Salvadoran Deportees Face New Challenges at Home After Being Torn From Their Families in the U.S.
They emerge blinking into the sun and tropical heat of a homeland some have not seen for over a decade.
They are grown men, torn from their families, some sweating still in the thick tracksuits given to them by United States deportation officials in order to bear the chill of the air-conditioned jets and coaches of their forced transportation.
Still dazed from the roughly 4,000-kilometer journey, they do not really know where they are, or what lies ahead. They must begin again from scratch.
This is what it is like to be a deportee in El Salvador: Dragged away from their lives in the US, in some cases told little about what is happening to them, having their appeals against deportation denied, leaving their children behind.
Earlier this year, US President Donald Trump ended Temporary Protected Status (TPS) for Salvadoran migrants, meaning 200,000 people from the country must leave the US by September 2019. Previously, TPS had allowed Salvadorans and immigrants from other specified disaster-stricken countries to have their resident permits renewed every 18 months.
But in January the Department of Homeland Security announced this would cease, partly as disaster conditions in El Salvador have improved enough to permit a return.
Critics say the new rules are part of a Trump administration bid to crack down even on legal migrants.
Easy prey for gangs
El Salvador is a particularly violent place to call home, where gangs such as the infamous MS-13 are said to prey upon the newly-deported. Even jobless deportees are still seen as coming from the more monied and privileged United States. The new arrivals are often unfamiliar with their fast-changing former home, making them easy targets for gangs.
But “home” isn’t back here anymore for many like Christian Lara. The 37-year-old hasn’t seen El Salvador for 20 years, after escaping the gang-ravaged capital San Salvador as a teenager.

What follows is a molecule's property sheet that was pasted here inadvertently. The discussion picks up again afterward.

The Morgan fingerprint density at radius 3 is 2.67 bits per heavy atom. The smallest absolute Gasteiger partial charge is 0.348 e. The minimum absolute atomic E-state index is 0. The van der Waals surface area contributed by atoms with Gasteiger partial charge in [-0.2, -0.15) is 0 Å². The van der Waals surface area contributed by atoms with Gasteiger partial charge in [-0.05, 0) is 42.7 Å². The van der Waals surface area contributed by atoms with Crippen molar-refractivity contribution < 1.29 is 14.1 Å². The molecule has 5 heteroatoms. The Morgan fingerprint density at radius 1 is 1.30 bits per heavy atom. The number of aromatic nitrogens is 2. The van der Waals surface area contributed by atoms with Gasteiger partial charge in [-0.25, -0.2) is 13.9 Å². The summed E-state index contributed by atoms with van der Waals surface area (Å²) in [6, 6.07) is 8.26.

He said he was picked up from outside his construction job in Florida, and following a deportation order in April was sent back to the crime-riddled Latin American country.
Lara was among the first off a bus of dozens of fresh deportees that pulled into the La Chacra repatriation center in San Salvador, located close to gang territory, one day in April.
He was in tears as he discussed the daughters he left behind in the US. They include Jennifer, age 12, and Angela, 3. “She’s my little baby,” he said, adding that he did not know when he would see his family again.
Lara faces a difficult choice. Either bring his young family away from the comforts of Florida to a country where someone is murdered every two hours, according to police, or raise the steep sum needed to pay smugglers to ferry him illegally back to the US.
‘How can I support my family on $5 a day?’
It is a choice made even harder by the paltry money Lara can expect to earn, most probably on a farm in his mother’s town, San Miguel, in the east of the country.
The $5 a day he earns there will barely be enough for him, let alone to send anything back to his wife and children.
“I have to work a lot to earn $5, but how can I support my family with only $5?” he said. “I can’t support them. But the immigration judges don’t care about that.”
Hours after arriving at the yellow concrete building located near a gang-run slum, Lara began a series of interviews with Salvadoran officials to try and work himself back into the tattered bureaucracy of a homeland where about 17% of gross domestic product is generated by remittances from Salvadorans working in other countries, according to the World Bank.
Now, the very people who inject a huge amount of money into El Salvador’s economy are instead being sent home to burden it.
The Immigration and Customs Enforcement (ICE) office in Miami told CNN that Lara was deported for immigration offenses, which suggests a more serious crime was not involved.
‘It’s scaring me, man’
Others, such as 20-year-old Oscar Morales Flores, are more complicated stories. He told CNN at first that he was deported after spending six months in jail after an altercation outside a Houston nightclub, when local men approached the girl he was with.